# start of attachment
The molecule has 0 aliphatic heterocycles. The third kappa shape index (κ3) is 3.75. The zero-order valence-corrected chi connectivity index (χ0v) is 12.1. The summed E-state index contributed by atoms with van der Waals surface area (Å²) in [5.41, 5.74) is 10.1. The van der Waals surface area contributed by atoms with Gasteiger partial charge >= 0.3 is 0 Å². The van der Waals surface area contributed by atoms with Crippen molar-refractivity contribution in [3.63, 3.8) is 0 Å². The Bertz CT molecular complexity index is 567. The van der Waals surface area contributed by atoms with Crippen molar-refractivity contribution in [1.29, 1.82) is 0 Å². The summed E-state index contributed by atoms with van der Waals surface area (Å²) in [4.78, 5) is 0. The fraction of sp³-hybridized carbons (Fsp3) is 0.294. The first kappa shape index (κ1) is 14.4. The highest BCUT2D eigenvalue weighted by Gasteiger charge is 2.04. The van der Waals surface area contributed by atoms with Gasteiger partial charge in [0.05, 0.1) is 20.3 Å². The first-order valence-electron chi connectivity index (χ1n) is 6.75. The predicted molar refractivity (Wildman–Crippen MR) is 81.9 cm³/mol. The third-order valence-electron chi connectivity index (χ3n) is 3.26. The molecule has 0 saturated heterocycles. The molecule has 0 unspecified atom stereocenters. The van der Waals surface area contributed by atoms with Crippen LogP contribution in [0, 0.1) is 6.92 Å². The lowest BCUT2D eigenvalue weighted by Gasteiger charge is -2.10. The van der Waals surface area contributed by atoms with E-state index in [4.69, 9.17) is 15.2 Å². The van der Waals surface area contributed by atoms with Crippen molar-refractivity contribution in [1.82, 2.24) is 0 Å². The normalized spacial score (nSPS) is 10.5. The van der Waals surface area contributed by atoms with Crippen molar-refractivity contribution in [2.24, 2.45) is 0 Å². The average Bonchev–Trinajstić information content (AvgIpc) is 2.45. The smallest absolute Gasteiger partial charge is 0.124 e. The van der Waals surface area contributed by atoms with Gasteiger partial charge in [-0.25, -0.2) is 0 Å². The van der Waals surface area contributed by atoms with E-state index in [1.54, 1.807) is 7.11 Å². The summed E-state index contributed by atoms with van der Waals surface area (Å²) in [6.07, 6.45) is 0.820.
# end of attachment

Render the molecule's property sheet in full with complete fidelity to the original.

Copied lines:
The molecule has 0 aliphatic heterocycles. The third kappa shape index (κ3) is 3.75. The zero-order valence-corrected chi connectivity index (χ0v) is 12.1. The summed E-state index contributed by atoms with van der Waals surface area (Å²) in [5.41, 5.74) is 10.1. The van der Waals surface area contributed by atoms with Gasteiger partial charge >= 0.3 is 0 Å². The van der Waals surface area contributed by atoms with Crippen molar-refractivity contribution in [3.63, 3.8) is 0 Å². The Bertz CT molecular complexity index is 567. The van der Waals surface area contributed by atoms with Crippen molar-refractivity contribution in [1.29, 1.82) is 0 Å². The summed E-state index contributed by atoms with van der Waals surface area (Å²) in [4.78, 5) is 0. The fraction of sp³-hybridized carbons (Fsp3) is 0.294. The first kappa shape index (κ1) is 14.4. The highest BCUT2D eigenvalue weighted by Gasteiger charge is 2.04. The van der Waals surface area contributed by atoms with Gasteiger partial charge in [0.05, 0.1) is 20.3 Å². The first-order valence-electron chi connectivity index (χ1n) is 6.75. The predicted molar refractivity (Wildman–Crippen MR) is 81.9 cm³/mol. The third-order valence-electron chi connectivity index (χ3n) is 3.26. The molecule has 0 saturated heterocycles. The molecule has 0 unspecified atom stereocenters. The van der Waals surface area contributed by atoms with Crippen LogP contribution in [0, 0.1) is 6.92 Å². The lowest BCUT2D eigenvalue weighted by Gasteiger charge is -2.10. The van der Waals surface area contributed by atoms with E-state index in [4.69, 9.17) is 15.2 Å². The van der Waals surface area contributed by atoms with Crippen molar-refractivity contribution in [1.82, 2.24) is 0 Å². The normalized spacial score (nSPS) is 10.5. The van der Waals surface area contributed by atoms with Crippen molar-refractivity contribution in [2.24, 2.45) is 0 Å². The average Bonchev–Trinajstić information content (AvgIpc) is 2.45. The smallest absolute Gasteiger partial charge is 0.124 e. The van der Waals surface area contributed by atoms with Gasteiger partial charge in [-0.25, -0.2) is 0 Å². The van der Waals surface area contributed by atoms with E-state index in [1.54, 1.807) is 7.11 Å². The summed E-state index contributed by atoms with van der Waals surface area (Å²) in [6.07, 6.45) is 0.820.